Economist Deirdre McCloskey will soon release her new book entitled "Bourgeois Equality:  How Ideas…
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Image of the Day: A Powerful Tribute to Free Market Capitalism

Economist Deirdre McCloskey will soon release her new book entitled "Bourgeois Equality:  How Ideas, Not Capital or Institutions, Enriched the World." It it, she describes the unprecedented transformation  and improvement of human wellbeing through the power of economic freedom, as illustrated by this graph:

. [caption id="" align="aligncenter" width="568" caption="The Power of Free Markets"][/caption]

. As McCloskey summarizes, that's the result of the free market revolution:

. [I]n the two centuries after 1800, the trade-tested goods and services available to the average person in Sweden or Taiwan rose by a factor of 30 or 100.  Not 100 percent, understand - a mere doubling - but in its highest estimate a factor of 100, nearly 10,000 percent, and at least a factor of 30…[more]

August 18, 2017 • 01:52 pm

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Home Press Room CFIF Comments to House Judiciary Committee on Copyright Office Reform Proposal
CFIF Comments to House Judiciary Committee on Copyright Office Reform Proposal Print
Tuesday, January 31 2017

January 30, 2017

The Honorable Bob Goodlatte                      The Honorable John Conyers 
Chairman                                                      Ranking Member 
House Judiciary Committee                          House Judiciary Committee  
U.S.  House of Representatives                   U.S. House of Representatives 
2138 Rayburn House Office Building           2138 Rayburn House Office Building
Washington, D.C.  20515                             Washington, D.C. 20515 


Dear Chairman Goodlatte and Ranking Member Conyers:

On behalf of over 250,000 supporters and activists across the nation, the Center for Individual Freedom (CFIF) applauds your proposal to modernize the United States Copyright Office so that it can meet the challenges of the 21st Century. Specifically, we support removing the Copyright Office from within the Library of Congress’s organizational structure, making the Register of Copyrights a presidentially appointed, Senate-confirmed position.  We also support codifying the Copyright Office’s autonomy from the Library over copyright policy, its budget, technology and staff, subject to Congressional oversight.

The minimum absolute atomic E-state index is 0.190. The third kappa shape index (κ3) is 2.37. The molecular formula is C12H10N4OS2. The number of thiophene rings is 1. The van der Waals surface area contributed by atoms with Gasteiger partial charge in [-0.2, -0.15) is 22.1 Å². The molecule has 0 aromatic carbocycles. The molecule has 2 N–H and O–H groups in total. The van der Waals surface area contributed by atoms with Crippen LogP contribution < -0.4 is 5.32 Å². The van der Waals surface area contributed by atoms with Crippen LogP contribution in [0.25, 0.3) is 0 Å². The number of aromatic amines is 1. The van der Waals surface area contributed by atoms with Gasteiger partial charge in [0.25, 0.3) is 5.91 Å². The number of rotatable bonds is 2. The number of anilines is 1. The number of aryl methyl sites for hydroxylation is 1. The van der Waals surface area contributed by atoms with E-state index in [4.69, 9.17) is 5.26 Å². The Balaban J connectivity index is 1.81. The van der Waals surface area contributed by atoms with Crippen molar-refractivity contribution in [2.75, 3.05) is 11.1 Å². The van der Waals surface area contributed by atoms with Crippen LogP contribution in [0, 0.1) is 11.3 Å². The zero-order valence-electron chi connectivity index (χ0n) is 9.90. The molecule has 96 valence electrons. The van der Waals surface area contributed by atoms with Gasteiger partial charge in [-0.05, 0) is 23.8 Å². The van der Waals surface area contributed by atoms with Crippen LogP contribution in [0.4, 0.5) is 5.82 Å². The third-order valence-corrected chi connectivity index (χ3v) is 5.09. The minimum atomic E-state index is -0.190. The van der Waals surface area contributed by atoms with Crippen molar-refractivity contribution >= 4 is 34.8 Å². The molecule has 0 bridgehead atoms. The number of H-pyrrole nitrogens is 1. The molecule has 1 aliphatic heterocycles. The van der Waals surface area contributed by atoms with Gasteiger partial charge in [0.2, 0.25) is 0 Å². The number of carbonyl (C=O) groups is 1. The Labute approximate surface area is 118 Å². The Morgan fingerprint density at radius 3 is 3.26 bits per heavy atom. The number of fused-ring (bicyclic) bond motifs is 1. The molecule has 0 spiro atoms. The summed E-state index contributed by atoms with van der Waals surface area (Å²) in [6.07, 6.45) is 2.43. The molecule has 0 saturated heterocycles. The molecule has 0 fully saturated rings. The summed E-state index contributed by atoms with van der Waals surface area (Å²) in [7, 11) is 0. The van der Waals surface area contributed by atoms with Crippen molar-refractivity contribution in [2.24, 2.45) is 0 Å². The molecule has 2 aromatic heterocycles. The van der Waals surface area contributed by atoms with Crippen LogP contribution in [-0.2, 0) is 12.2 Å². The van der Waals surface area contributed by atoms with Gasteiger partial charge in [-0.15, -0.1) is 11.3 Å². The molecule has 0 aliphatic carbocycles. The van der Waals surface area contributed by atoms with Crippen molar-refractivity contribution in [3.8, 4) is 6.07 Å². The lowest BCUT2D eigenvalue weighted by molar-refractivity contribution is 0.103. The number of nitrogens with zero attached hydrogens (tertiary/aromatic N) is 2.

Strong copyright protections constitute a core component of the American economy and its creative community.  It's not by coincidence that the U.S. stands unrivaled as the most creative, innovative, prosperous, powerful, and influential nation in human history, while also traditionally maintaining some of the world's strongest intellectual property (IP) protections, including copyright.  Rather, that's a causal relationship.  Our Founding Fathers specifically protected copyright as a fundamental, natural property right in the text of the Constitution, and today copyright-related industries - particularly creative industries - dominate the globe, contributing well over $1 trillion to U.S. GDP, and account for an estimated 5.5 million jobs.  Importantly, those industries also remain a significant export sector that continues to grow. 

The Copyright Office plays a crucial role in facilitating this thriving market by administering the registration and recordation systems, and advising Congress, the courts and others on policy as it relates to both domestic and international copyright matters.  Because the Office is housed within the Library of Congress, which has its own significant challenges and responsibilities on which to focus, however, the Copyright Office has struggled to keep pace with the digital economy. This, despite repeated calls for modernization by Copyright Office staff and the Government Accountability Office.

Accordingly, a Congressional modernization effort is critical, and should include the following reforms:  (1) removing the Copyright Office from within the Library’s organizational structure; (2) having the President appoint the Register with consent from the U.S. Senate; and (3) ensuring the Office can continue to deliver any and all policy advice directly to Congress, free of review, and manage its own resources, staff and technology.

Given the enormous and growing importance of copyright industries, we welcome legislation to modernize the Copyright Office, and your proposal constitutes an important and positive first step.  Your proposal would not only constitute a bipartisan accomplishment for Congress, but would also mean a victory for American consumers, creators and innovators.  We at CFIF applaud your proposal and respectfully encourage you to see it through.  Thank you very much for your attention to this extremely important matter. 

Sincerely,  
/s/
Timothy Lee  
Senior Vice President of Legal and Public Affairs

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